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United States v. Thompson

United States District Court, D. Kansas

April 30, 2019

UNITED STATES OF AMERICA, Plaintiff,
v.
ANTHONY CARLYLE THOMPSON (10), Defendant.

          MEMORANDUM AND ORDER

          Daniel D. Crabtree, United States District Judge.

         Defendant Anthony Thompson, now appearing pro se, has submitted a letter dated April 5, 2019, to the Clerk. This letter is now shown as Doc. 1338 on the case's docket. The court directed the Clerk to docket this correspondence as a motion because it asks for certain relief. Also before the court is Mr. Thompson's Request to Disclose Favorable Information Pursuant to Rule 16 (Doc. 1340). The government has filed a Response addressing Mr. Thompson's requests for relief, and this Order rules on them.

         But before it reaches the specific requests, the court orders Mr. Thompson to make any future requests for relief in the form of a motion filed in compliance with the Federal Rules of Criminal Procedure. See Fed. R. Crim. P. 12(b)(1) (“A party may raise by pretrial motion any . . . request that the court can determine without a trial on the merits.”) & 47(a) (“A party applying to the court for an order must do so by motion.”).

         The first request in Document 1338 asks the court “to order the government to provide [Mr. Thompson] with the entire record.” While the court can't be certain what Mr. Thompson means by the “entire record, ” the court recently has approved a funding request submitted by his standby counsel. Standby counsel asked the court to approve use of a paralegal to copy standby counsel's record of case materials onto an electronic storage device so that she can provide it to Mr. Thompson's current institution of incarceration. There, Mr. Thompson may use laptop computers kept at that location by the Federal Public Defender and regularly used to review case discovery materials. And, the government has advised the court that an encrypted thumb drive containing standby counsel's copy of the record has already been created. Doc. 1343 at 2.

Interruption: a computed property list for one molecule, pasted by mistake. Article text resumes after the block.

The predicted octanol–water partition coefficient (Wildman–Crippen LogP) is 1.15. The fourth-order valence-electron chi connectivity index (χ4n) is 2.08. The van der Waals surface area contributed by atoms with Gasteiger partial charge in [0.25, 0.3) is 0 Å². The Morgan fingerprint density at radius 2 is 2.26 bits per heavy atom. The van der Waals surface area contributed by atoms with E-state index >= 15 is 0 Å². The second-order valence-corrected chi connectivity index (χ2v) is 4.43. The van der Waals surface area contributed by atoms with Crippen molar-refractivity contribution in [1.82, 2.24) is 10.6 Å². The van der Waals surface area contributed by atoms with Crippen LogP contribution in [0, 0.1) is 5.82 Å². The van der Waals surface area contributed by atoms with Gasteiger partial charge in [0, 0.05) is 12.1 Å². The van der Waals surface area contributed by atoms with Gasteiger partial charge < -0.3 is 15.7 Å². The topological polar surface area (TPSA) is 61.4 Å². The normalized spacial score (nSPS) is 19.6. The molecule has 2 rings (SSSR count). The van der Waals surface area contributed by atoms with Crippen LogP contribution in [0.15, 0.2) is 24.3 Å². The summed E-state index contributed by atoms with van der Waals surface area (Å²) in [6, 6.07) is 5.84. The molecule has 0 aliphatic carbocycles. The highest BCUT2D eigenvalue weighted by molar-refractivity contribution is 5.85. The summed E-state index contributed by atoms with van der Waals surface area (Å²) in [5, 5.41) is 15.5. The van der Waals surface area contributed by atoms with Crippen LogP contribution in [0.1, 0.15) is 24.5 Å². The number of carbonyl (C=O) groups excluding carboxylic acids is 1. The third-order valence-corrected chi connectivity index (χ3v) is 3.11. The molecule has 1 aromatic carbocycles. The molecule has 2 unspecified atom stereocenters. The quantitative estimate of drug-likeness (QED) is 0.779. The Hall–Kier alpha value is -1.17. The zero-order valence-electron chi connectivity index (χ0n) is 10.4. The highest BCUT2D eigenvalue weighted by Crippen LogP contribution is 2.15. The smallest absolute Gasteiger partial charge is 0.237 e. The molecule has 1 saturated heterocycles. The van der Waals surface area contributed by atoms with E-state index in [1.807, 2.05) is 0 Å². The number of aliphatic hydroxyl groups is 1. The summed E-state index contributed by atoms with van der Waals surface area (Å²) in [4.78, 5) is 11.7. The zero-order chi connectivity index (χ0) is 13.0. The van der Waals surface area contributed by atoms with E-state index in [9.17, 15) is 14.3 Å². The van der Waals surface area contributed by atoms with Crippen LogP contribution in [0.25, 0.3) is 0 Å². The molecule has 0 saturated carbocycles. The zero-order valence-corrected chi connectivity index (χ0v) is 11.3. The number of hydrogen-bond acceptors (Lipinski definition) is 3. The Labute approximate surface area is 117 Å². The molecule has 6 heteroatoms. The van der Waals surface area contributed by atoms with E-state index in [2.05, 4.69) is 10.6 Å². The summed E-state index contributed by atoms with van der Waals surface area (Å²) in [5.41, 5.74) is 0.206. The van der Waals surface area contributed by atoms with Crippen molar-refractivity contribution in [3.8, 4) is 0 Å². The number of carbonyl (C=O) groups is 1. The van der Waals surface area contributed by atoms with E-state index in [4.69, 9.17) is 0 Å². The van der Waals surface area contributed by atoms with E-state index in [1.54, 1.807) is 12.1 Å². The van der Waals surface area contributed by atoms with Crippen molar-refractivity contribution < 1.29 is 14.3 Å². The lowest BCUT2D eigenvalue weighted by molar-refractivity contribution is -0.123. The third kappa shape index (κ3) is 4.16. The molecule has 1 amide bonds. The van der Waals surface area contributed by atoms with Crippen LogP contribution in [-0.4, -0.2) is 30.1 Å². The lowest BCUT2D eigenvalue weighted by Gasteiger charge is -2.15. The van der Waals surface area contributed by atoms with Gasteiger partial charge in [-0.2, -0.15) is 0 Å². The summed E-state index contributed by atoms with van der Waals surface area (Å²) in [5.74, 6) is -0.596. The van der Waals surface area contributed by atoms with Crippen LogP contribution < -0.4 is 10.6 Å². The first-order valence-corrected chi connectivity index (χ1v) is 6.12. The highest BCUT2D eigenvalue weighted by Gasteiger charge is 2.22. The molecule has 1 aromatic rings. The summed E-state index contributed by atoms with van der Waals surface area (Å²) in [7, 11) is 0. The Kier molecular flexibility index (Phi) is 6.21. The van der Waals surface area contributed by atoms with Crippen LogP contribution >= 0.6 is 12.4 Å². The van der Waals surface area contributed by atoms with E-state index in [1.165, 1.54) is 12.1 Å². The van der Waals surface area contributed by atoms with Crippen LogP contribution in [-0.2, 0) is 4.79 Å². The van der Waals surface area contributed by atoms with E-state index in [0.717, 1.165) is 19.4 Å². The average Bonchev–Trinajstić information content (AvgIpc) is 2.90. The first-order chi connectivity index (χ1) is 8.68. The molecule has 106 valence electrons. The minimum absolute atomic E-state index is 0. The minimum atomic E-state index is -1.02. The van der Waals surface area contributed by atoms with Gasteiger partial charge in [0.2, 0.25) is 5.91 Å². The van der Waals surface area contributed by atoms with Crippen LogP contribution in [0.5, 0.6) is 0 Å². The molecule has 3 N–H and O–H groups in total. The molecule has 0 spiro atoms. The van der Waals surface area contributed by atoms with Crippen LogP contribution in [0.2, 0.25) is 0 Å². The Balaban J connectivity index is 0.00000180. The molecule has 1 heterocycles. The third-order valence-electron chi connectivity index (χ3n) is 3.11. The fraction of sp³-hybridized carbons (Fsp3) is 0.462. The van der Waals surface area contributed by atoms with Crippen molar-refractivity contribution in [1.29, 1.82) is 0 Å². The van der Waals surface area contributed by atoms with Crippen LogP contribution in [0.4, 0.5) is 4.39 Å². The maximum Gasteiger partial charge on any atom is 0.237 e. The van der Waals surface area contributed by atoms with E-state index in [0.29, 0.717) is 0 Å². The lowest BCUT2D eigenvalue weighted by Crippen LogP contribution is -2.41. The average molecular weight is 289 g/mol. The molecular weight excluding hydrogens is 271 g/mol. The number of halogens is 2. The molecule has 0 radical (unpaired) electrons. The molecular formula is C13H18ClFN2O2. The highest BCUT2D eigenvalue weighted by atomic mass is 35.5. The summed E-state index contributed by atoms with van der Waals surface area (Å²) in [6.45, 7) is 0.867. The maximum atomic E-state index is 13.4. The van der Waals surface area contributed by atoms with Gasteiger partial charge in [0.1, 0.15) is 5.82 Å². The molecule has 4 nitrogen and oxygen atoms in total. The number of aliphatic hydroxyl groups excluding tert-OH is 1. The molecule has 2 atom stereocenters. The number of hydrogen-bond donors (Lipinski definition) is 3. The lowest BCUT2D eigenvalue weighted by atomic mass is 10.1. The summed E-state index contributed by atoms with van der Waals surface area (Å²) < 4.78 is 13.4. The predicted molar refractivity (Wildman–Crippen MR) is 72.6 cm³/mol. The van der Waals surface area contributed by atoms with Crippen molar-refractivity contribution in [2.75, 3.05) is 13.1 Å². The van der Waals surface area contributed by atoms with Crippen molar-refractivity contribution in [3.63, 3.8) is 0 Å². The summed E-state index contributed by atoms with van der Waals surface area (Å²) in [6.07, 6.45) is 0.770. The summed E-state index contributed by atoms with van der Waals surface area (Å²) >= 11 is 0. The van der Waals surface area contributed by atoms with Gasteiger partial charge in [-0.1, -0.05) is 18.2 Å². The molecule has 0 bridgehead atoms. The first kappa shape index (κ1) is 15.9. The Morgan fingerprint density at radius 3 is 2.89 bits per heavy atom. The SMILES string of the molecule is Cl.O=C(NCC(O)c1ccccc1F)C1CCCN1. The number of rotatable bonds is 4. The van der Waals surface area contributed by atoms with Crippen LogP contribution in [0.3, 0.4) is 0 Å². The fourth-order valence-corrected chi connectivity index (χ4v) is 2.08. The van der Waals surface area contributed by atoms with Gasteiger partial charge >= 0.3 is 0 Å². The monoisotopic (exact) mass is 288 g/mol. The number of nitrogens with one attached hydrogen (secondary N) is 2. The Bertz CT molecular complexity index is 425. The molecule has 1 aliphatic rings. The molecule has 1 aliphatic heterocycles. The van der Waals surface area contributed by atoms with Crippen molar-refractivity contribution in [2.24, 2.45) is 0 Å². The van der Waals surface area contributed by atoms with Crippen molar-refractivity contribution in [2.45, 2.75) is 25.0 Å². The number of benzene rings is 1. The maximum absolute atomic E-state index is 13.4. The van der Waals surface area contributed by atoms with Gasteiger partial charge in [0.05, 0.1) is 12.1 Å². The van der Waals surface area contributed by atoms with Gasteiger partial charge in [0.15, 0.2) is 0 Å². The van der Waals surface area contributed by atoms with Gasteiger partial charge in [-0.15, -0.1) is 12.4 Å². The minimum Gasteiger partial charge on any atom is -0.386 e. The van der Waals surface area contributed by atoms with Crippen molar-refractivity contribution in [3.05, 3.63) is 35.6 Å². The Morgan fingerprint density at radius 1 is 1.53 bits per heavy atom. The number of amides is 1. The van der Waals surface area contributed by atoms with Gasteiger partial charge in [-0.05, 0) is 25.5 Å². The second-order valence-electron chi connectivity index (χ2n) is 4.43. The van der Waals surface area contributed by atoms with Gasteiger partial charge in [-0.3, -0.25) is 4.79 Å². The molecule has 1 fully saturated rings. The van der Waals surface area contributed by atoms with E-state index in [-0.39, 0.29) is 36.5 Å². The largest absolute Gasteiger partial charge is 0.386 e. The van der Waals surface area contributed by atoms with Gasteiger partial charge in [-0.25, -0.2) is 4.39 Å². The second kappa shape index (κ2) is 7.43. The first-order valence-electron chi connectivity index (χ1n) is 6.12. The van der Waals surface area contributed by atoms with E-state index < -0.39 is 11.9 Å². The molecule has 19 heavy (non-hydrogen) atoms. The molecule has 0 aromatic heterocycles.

To facilitate Mr. Thompson's capacity to review material about his case, the court orders that a secured laptop be provided to Mr. Thompson by the Federal Public Defender's office. This computer will be inspected and approved by the U.S. Attorney's Office. The Federal Public Defender's office is responsible for maintenance of the computer. The computer provided to Mr. Thompson will meet certain prerequisites. The computer will contain only certain programs installed to allow Mr. Thompson to review materials on the encrypted thumb drive but not to alter or amend those materials. A separate note-taking function will allow Mr. Thompson to take and store notes. The computer's note-taking function will be accessible only to Mr. Thompson. The computer's wi-fi card will be physically removed and the network and Bluetooth communications will be disabled. Certain data, including any protected discovery provided by the government, will be loaded onto the laptop hard drive. Finally, Mr. Thompson will be subject to any protective order entered by the court governing personal identification and other sensitive material.

         In addition, to accommodate Mr. Thompson's request, the court directs the Clerk to include a copy of the entire CM/ECF docket sheet for Mr. Thompson's case when mailing this Order to Mr. Thompson. The court's approval of standby counsel's funding request and its Order providing Mr. Thompson computer-access at his institution of incarceration should nullify the need for the order sought by Mr. Thompson's letter. Thus, the court denies Mr. Thompson's request for access to the “entire record” as moot. It does so, however, without prejudice to Mr. Thompson renewing his motion if future circumstances warrant.